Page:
Archive for July 10th, 2014

‘Stro pitcher Dallas Keuchel picked up his ninth win last night joining Jarred Cosart who also has nine wins. Who led the team in wins last season?

Today the Chron E-Board takes up the never ending underpass-overpass mess over on the East End Rail Line. I think they are a bit frustrated. First things first. METRO has the ultimate responsibility so they need to step up and provide the decisive leadership to get this done. Decisive leadership has been lacking for sure. Here is the E-Board take:

There is a certain irony to a light rail route that is lined with auto repair shops and tire stores, but that’s what you will see along Metro’s nearly completed East End line, which follows Harrisburg from downtown to the Magnolia Park Transit Center. It is a reminder that despite this mass transit investment, car is still king in Houston. With this automotive dominance, Metro and City Hall’s refusal to work together to build an overpass for this line that accommodates not only rail, but also cars and pedestrians, seems both short-sighted and spiteful.

It usually doesn’t make sense to prioritize roads in what should be a walkable, multi-modal corridor. Anyone who has tried to drive down Main Street knows that. But there are few alternatives to Harrisburg for getting through the East End neighborhood, and the busy freight rail crossing near Hughes Road has a way of shutting down traffic and commerce. That industrial rail line impedes emergency vehicles and stops kids from getting to school. We have even received letters to the editor about children crossing under stopped trains or between the train cars to get to and from school.

This intersection is wanting for grade separation, not just for the folks riding Metro, but for cars, bikes and feet as well. In fact, grade separation at this intersection has been part of the plan practically since the Harrisburg rail line was first conceived. But the challenges of building an underpass without busting the budget have been apparent for nearly as long.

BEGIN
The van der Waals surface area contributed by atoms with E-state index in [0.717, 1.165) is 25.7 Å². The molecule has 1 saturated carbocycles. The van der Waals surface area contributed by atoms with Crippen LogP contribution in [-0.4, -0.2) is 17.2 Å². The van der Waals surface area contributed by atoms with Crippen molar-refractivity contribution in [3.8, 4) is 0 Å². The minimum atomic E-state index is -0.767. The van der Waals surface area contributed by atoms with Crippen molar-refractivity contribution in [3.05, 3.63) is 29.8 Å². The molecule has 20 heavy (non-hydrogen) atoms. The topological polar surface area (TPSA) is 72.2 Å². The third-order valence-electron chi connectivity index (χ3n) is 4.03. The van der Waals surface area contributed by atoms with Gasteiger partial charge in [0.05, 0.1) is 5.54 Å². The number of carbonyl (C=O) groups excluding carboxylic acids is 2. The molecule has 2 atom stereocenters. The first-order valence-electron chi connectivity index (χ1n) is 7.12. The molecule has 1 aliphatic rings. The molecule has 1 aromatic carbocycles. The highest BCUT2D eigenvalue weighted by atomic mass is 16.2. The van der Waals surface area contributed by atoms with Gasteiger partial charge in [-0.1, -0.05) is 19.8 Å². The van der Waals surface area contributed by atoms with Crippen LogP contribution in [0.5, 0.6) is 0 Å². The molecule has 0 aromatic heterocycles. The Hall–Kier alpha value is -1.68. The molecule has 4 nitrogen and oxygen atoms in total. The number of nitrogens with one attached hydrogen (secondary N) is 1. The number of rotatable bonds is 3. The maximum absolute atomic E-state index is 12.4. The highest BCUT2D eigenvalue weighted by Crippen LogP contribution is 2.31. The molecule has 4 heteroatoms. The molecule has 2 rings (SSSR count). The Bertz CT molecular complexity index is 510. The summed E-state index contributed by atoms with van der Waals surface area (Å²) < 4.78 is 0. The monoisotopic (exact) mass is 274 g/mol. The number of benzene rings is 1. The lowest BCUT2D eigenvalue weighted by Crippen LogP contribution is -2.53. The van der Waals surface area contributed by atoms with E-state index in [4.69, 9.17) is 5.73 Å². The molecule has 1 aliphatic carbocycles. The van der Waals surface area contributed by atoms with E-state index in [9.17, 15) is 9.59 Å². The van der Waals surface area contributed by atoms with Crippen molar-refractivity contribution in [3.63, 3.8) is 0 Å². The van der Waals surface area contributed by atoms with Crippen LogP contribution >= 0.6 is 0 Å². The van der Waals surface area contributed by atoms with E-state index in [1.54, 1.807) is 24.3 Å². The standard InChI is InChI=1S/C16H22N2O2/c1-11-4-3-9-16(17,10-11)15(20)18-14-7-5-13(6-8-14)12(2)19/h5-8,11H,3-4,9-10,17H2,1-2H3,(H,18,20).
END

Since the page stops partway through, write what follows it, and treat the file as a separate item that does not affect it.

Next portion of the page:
Underpasses require expensive pumps to prevent flooding, and the presence of potentially dangerous chemical plumes in the soil at this site requires a pricey and time-consuming cleanup that opens the door to spreading contamination.

Despite these problems, an underpass has remained part of the conversation because it is what the community wanted, and what City Hall promised in 2010. Yet, further study has only demonstrated what City Hall and Metro already knew – an underpass is expensive and risky.

Back in February, Metro board chairman Gilbert Garcia proposed a compromise overpass plan that would keep one lane of traffic in each direction at street level and carry one lane in each direction over the freight tracks, essentially creating a local street and a bypass. This plan also shortened the proposed overpass from 2,200 feet to about 1,700 feet, allowing the nearby 66th Street to remain open.

This isn’t exactly what the community desired, but it seems to mitigate some of the problems that come with an overpass. Still, without an underpass on the table, the neighborhood’s representatives at City Hall, notably Councilman Robert Gallegos, have worked to withhold $10 million that the city was supposed to contribute to the originally promised project. Without that funding, Metro has charged forward with the worst possible plan, which provides an ugly and obstructive overpass for light-rail only. We understand the rush to action. Metro’s East End line is practically ready on both sides of this freight rail divide, waiting for a connection. But Metro seems to be charging forward with little concern for the years of community conversation on the topic. Meanwhile, the neighborhood spokespeople are still clinging to an untenable underpass. This obstinacy on both sides helps no one.

Metro should wait to do this right, instead of just doing it quickly. And East End advocates need to get on board, or they’ll end up with the very thing they were trying to prevent in the first place.

It really should not have come to this but again, when it is all said and done, it is a METRO deal and they have the ultimate responsibility. It is on them. We’re not looking for players. We’re looking for leaders.

Jordan Lyles of course led the team last season with a measly seven wins.

We really can’t celebrate because we still have a lousy record but it does feel good not to be in last place in the AL West this morning. I wonder how they are feeling in Arlington.

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